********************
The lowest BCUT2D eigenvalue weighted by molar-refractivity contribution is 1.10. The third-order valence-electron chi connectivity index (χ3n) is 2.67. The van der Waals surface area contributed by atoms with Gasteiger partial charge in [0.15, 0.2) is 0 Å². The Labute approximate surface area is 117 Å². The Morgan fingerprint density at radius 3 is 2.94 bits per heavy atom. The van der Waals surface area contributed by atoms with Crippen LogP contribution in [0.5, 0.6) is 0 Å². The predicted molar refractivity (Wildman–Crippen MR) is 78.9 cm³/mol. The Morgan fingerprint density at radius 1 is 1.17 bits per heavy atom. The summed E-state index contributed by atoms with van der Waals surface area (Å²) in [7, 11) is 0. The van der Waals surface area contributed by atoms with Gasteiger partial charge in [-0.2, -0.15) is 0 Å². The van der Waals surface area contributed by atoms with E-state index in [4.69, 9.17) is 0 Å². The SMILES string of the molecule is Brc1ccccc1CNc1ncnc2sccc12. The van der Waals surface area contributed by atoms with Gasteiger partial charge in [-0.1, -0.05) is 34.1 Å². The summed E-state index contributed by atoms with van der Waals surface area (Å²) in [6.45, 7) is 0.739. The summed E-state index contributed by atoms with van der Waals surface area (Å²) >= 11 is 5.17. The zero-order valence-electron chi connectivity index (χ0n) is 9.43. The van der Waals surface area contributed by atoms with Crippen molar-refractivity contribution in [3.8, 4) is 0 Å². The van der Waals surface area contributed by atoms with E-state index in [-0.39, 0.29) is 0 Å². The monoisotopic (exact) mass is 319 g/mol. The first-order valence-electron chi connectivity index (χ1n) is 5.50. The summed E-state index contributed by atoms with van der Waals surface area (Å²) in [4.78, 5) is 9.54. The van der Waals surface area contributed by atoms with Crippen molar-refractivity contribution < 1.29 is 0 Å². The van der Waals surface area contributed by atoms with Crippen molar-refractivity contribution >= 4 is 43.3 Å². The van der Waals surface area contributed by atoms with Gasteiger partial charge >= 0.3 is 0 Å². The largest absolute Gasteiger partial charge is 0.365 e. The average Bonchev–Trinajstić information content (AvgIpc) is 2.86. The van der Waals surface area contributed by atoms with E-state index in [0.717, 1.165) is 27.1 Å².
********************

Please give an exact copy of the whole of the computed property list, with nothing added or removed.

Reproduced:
The lowest BCUT2D eigenvalue weighted by molar-refractivity contribution is 1.10. The third-order valence-electron chi connectivity index (χ3n) is 2.67. The van der Waals surface area contributed by atoms with Gasteiger partial charge in [0.15, 0.2) is 0 Å². The Labute approximate surface area is 117 Å². The Morgan fingerprint density at radius 3 is 2.94 bits per heavy atom. The van der Waals surface area contributed by atoms with Crippen LogP contribution in [0.5, 0.6) is 0 Å². The predicted molar refractivity (Wildman–Crippen MR) is 78.9 cm³/mol. The Morgan fingerprint density at radius 1 is 1.17 bits per heavy atom. The summed E-state index contributed by atoms with van der Waals surface area (Å²) in [7, 11) is 0. The van der Waals surface area contributed by atoms with Gasteiger partial charge in [-0.2, -0.15) is 0 Å². The van der Waals surface area contributed by atoms with E-state index in [4.69, 9.17) is 0 Å². The SMILES string of the molecule is Brc1ccccc1CNc1ncnc2sccc12. The van der Waals surface area contributed by atoms with Gasteiger partial charge in [-0.1, -0.05) is 34.1 Å². The summed E-state index contributed by atoms with van der Waals surface area (Å²) in [6.45, 7) is 0.739. The summed E-state index contributed by atoms with van der Waals surface area (Å²) >= 11 is 5.17. The zero-order valence-electron chi connectivity index (χ0n) is 9.43. The van der Waals surface area contributed by atoms with Crippen molar-refractivity contribution in [3.8, 4) is 0 Å². The van der Waals surface area contributed by atoms with E-state index in [-0.39, 0.29) is 0 Å². The monoisotopic (exact) mass is 319 g/mol. The first-order valence-electron chi connectivity index (χ1n) is 5.50. The summed E-state index contributed by atoms with van der Waals surface area (Å²) in [4.78, 5) is 9.54. The van der Waals surface area contributed by atoms with Crippen molar-refractivity contribution < 1.29 is 0 Å². The van der Waals surface area contributed by atoms with Crippen molar-refractivity contribution >= 4 is 43.3 Å². The van der Waals surface area contributed by atoms with Gasteiger partial charge >= 0.3 is 0 Å². The largest absolute Gasteiger partial charge is 0.365 e. The average Bonchev–Trinajstić information content (AvgIpc) is 2.86. The van der Waals surface area contributed by atoms with E-state index in [0.717, 1.165) is 27.1 Å².